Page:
cheapest bikepacking bags

Cheapest Bikepacking Bags – Bikepacking on a Budget

With bikepacking becoming more and more popular, larger companies are now entering the market to try to produce the cheapest bikepacking bags. In the past you had to pay large sums for handmade bags from smaller independently owned manufactures.

But unfortunately, not all of us can afford those top-notch bags from companies such as Revelate Designs, Rogue Panda, or Porcelain Rocket. If you’re looking for high quality bags that will last much longer than you thought possible, check them out.

A benefit to purchasing the cheapest bikepacking bags is that you may be completely new to bikepacking and not sure if you’ll enjoy it. If you don’t like it you’re wallet won’t be hurting much, but if you do have a good time, and I know you will, you’ll have a good base to start with and a bit of experience to figure out what works for you and what doesn’t.

Below are the cheapest bikepacking bags setup that I could find without sacrificing too much in the quality department. At the time of writing this everything listed here could be had for less than $120!!

The Moosetreks full frame bag is an excellent choice for its price and it’s loaded with features you won’t find on other frame bags at this price. It comes in 3 different sizes so that you can get a near custom fit for your bike. The small has a carrying capacity of 6.5L, the medium is 12L, and the large is a whopping 14L.

Made from ripstop nylon and laminated with thermoplastic polyurethane, this bag is very durable and water resistant.

All bags also have 2 zipper compartments so that your gear can stay organized. A problem with the large one compartment frame bags is that all of your gear will end up settling to the bottom of the bag which causes the bag to bulge out. Sometimes so much that the crank arms end up rubbing the bag. The removable divider solves this problem.

Made up of 2 layers of TPU coated nylon this saddle bag is claimed to be 100% waterproof, but I would suggest double bagging anything you’d like to keep dry. I store my sleeping gear and clothes in 2 dry bags and I highly suggest others do as well. Doing so has saved me from sleeping in a wet sleeping bag a few times.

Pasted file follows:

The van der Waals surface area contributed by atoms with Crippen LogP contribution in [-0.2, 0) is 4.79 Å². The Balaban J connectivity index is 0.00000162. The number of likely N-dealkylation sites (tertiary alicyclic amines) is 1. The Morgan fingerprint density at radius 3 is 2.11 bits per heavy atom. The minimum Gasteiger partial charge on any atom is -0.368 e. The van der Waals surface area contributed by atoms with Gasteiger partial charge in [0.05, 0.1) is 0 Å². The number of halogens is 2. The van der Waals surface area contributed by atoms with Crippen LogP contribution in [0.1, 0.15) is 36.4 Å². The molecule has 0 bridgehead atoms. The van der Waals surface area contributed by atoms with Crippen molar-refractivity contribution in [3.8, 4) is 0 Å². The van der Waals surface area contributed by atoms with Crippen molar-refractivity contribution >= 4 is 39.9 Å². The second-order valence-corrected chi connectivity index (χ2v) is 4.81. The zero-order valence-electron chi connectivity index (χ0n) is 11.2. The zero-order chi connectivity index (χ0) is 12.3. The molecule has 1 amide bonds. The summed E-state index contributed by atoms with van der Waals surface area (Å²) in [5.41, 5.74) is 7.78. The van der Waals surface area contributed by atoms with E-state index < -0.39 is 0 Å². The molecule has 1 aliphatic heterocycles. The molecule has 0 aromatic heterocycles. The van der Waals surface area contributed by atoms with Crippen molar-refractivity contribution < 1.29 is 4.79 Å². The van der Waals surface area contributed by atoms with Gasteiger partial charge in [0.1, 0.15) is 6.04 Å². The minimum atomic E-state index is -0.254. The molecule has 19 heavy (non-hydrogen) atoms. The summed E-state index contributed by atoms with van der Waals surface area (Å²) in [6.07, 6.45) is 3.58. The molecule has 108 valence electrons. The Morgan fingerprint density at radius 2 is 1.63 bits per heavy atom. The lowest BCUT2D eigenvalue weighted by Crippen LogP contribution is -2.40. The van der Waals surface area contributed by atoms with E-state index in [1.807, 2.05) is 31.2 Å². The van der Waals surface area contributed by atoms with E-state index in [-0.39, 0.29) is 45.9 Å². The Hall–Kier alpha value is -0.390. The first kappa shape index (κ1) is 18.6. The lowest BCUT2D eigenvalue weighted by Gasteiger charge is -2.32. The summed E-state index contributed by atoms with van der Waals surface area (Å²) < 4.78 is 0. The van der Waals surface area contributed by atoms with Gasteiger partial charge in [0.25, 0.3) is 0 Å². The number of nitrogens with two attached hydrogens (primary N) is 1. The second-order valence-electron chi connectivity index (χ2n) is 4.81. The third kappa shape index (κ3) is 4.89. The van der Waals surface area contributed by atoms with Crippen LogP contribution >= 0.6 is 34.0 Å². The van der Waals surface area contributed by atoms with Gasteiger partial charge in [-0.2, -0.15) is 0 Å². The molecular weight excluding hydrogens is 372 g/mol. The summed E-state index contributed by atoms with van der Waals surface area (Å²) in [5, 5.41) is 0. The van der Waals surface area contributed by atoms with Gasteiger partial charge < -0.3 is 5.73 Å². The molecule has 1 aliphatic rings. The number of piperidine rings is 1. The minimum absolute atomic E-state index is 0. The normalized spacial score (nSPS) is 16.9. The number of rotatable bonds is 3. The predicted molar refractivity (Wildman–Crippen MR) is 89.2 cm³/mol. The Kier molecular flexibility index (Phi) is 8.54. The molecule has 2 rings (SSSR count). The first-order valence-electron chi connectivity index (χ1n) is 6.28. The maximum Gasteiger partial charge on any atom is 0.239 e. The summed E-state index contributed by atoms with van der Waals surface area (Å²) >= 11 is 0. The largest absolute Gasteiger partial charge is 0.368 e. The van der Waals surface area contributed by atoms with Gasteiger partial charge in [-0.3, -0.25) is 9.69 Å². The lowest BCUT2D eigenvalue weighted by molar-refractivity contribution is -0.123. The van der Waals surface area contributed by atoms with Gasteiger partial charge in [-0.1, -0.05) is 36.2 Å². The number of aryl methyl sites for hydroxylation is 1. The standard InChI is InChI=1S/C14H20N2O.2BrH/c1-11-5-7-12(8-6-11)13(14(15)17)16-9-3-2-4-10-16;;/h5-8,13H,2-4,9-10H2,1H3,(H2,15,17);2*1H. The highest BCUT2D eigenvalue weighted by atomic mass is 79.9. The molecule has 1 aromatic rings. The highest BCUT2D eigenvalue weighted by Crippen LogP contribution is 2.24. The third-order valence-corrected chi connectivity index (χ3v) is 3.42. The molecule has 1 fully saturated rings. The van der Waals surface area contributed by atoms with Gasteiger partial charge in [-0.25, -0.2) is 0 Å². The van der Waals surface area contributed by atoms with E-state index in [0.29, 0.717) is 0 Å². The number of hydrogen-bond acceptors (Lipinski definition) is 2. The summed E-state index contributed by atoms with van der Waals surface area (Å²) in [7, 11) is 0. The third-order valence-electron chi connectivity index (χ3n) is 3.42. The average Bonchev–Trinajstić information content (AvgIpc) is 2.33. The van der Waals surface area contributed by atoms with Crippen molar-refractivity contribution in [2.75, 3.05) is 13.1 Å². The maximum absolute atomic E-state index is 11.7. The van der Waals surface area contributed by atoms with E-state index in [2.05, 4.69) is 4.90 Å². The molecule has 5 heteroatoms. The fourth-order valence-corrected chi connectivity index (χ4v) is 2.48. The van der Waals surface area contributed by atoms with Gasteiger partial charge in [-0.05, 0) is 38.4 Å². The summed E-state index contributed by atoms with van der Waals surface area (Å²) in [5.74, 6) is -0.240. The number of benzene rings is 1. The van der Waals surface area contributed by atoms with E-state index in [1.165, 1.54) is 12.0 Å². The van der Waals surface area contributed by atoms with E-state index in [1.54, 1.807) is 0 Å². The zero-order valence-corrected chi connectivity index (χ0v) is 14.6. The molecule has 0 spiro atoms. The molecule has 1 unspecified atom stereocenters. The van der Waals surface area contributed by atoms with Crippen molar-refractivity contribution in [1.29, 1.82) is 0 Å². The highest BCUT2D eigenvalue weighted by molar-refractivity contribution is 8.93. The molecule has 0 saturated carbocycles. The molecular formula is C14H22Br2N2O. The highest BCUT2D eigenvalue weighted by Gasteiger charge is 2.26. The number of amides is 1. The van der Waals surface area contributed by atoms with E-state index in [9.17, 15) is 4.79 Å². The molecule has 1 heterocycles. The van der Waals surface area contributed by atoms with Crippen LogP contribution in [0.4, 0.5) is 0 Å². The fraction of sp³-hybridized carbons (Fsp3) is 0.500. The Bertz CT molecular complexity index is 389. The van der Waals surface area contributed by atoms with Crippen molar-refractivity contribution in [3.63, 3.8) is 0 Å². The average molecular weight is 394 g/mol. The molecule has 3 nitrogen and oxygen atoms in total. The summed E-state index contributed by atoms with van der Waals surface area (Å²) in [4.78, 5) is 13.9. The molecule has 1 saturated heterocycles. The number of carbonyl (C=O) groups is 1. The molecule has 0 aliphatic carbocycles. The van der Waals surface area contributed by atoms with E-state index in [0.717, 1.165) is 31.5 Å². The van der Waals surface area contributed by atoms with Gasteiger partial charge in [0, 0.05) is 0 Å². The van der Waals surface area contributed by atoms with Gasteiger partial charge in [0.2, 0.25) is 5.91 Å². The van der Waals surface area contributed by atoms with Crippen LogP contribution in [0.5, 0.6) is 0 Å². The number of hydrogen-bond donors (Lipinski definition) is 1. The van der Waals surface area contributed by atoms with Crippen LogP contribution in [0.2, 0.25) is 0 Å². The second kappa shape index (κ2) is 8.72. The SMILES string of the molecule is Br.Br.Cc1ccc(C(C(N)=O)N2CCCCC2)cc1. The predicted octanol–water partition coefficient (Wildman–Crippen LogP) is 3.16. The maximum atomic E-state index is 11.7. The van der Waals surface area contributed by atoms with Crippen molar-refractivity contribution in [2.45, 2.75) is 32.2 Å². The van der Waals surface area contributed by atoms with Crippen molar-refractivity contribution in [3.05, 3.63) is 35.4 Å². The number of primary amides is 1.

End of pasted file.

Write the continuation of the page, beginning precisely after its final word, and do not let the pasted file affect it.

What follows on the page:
The bag is attached to the seat post and saddle rails via velcro and nylon straps. This saddle bag doesn’t have any hardware or reinforced mounting points so loading up your gear with the heaviest items at the bottom of the bag will help with the saddle sway that bags such as this one are prone to.

With a capacity of 3-10L, you can use this bag for a quick weekend trip or on a round the world expedition.

The Roswheel handlebar bag and harness can be trusted to keep your gear dry with its double wall TPU coated nylon.

I’m not sure how much this bag would flop around on rough terrain but I would suggest wrapping some Voile straps around the bag and handlebars since the harness for the bag only has 3 small velcro mounting straps

Total capacity of the dry bag is 3-7L, perfect for your tent, sleeping pad, and sleeping bag.

The dry bag can be removed from the harness for easy unpacking while leaving the harness strapped to your handlebars.

This top tube bag by Roswheel is perfect for storing your phone, snacks, and other essentials you would need easy access to throughout the day. In fact I leave mine unzipped since I use everything that’s in it so much, the only time I close it is when its raining.

Made with foam padding and PVC water repellent you can be sure your phone and other breakables will be safe while you’re bombing that chunky gravel road.

The first one of these bags I saw was called a grub bag but they are also called water bottle bags and even chum buckets. Whatever you want to call them they are awesome!

I keep two of them on my bike and I keep a water bottle in the right one and either my GoPro or bear spray in the left one, just depends on where I am. They are also great for storing that extra bit of food you want to have quick access to while riding.

A lot of them are made with a bit of padding to keep your water bottles a little more insulated but this one by Roswheel takes that to the next level. They line theirs with mylar so you can bet your frosty brew will stay cold, or hot.

Even though the cheapest bikepacking bags might not be up to the same quality standards as some of the industry leaders, they are an excellent option for those who are new to the gravel roads or for those who like to save their money for cold fermented hops after a long days ride.

If you know of some gear that belongs on this list please let me know in the comments section below. Cheers and thanks for reading… Happy pedaling!

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